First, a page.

Carolyn McAllaster, the Colin W. Brown Clinical Professor of Law, will receive the North Carolina Justice Center’s 2018 “Defender of Justice Award” in the area of policy research and advocacy on June 8 at the Carolina Club in Chapel Hill.
Charles Becton ’69 will be honored at the same event with the Justice Center’s “Lifetime Champion Award.”
McAllaster is being recognized for her longstanding advocacy on behalf of people living with HIV and AIDS in North Carolina and beyond. The founder of Duke Law School’s Health Justice Clinic — formerly the AIDS/HIV and Cancer Legal Project — and director of the HIV/AIDS Policy Clinic, McAllaster also serves as project director for the Southern HIV/AIDS Strategy Initiative (SASI), advocating for increased federal resources to stop the spread of HIV in the South, which has the highest rates of new infection and HIV-related deaths in the United States. She also engages in national and global policy advocacy.
“Carolyn is an inspiration in the research and advocacy field,” said Kim-Marie McLellan, deputy director of gifts and endowments at the N.C. Justice Center. “Her groundbreaking research has led to significant changes for those living with HIV and AIDS. Most impressively, Carolyn began this work at a time when no clinical education program existed at Duke Law School. She transformed her early efforts into an AIDS law clinic at a time when there was tremendous misinformation and fear around the disease.”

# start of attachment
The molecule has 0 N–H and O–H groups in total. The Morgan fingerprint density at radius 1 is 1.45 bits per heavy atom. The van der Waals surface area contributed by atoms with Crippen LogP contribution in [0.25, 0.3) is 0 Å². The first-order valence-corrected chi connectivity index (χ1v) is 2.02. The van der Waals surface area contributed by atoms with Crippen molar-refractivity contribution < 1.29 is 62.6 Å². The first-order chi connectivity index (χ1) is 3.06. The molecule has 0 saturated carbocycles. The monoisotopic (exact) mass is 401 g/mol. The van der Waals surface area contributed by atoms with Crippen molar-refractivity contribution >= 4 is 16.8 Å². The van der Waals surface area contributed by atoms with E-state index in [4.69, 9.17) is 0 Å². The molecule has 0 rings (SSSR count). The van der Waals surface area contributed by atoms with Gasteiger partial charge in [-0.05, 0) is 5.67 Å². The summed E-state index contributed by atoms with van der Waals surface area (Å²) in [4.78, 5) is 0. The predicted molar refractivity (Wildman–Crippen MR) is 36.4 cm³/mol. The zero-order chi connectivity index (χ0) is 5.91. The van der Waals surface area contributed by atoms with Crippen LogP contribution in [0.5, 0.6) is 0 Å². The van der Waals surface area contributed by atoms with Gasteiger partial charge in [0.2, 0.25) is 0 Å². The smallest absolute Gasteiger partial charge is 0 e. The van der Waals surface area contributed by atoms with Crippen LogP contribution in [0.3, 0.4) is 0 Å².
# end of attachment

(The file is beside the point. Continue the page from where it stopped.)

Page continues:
Becton, who enjoyed a distinguished career as a litigator, law firm partner, and jurist on the North Carolina Court of Appeals, taught Trial Practice and Rhetoric and Advocacy at Duke Law for many years before becoming interim chancellor at North Carolina Central University in 2013. After serving in that post for a year, he served a subsequent year as interim chancellor at Elizabeth City State University. Becton, who has taught trial advocacy skills to lawyers in North Carolina and internationally throughout his career, is currently the RJR Nabisco Endowed Chair at the North Carolina Central School of Law, where he also teaches Rhetoric and Advocacy.
Becton is a past president of the North Carolina Bar Association (NCBA), the North Carolina Association of Black Lawyers, and the North Carolina Academy of Trial Lawyers, which gives a trial advocacy award annually in his name. He has twice received the Advocate’s Award from the NCBA Litigation Section. In 2016, he received both the NCBA Public Service Award and the Durham Committee on the Affairs of Black People Public Service Award.
McAllaster and Becton are among 11 Justice Center honorees. The Defender of Justice Awards are presented annually to individuals and organizations that have made significant contributions in the fight against poverty in four areas that reflect the scope of the Justice Center’s work — legislative advocacy, policy research and advocacy, litigation, and grassroots empowerment. Clinical Professor Jane Wettach, who directs the Law School’s Children’s Law Clinic, received the Defender of Justice Award for litigation in 2010.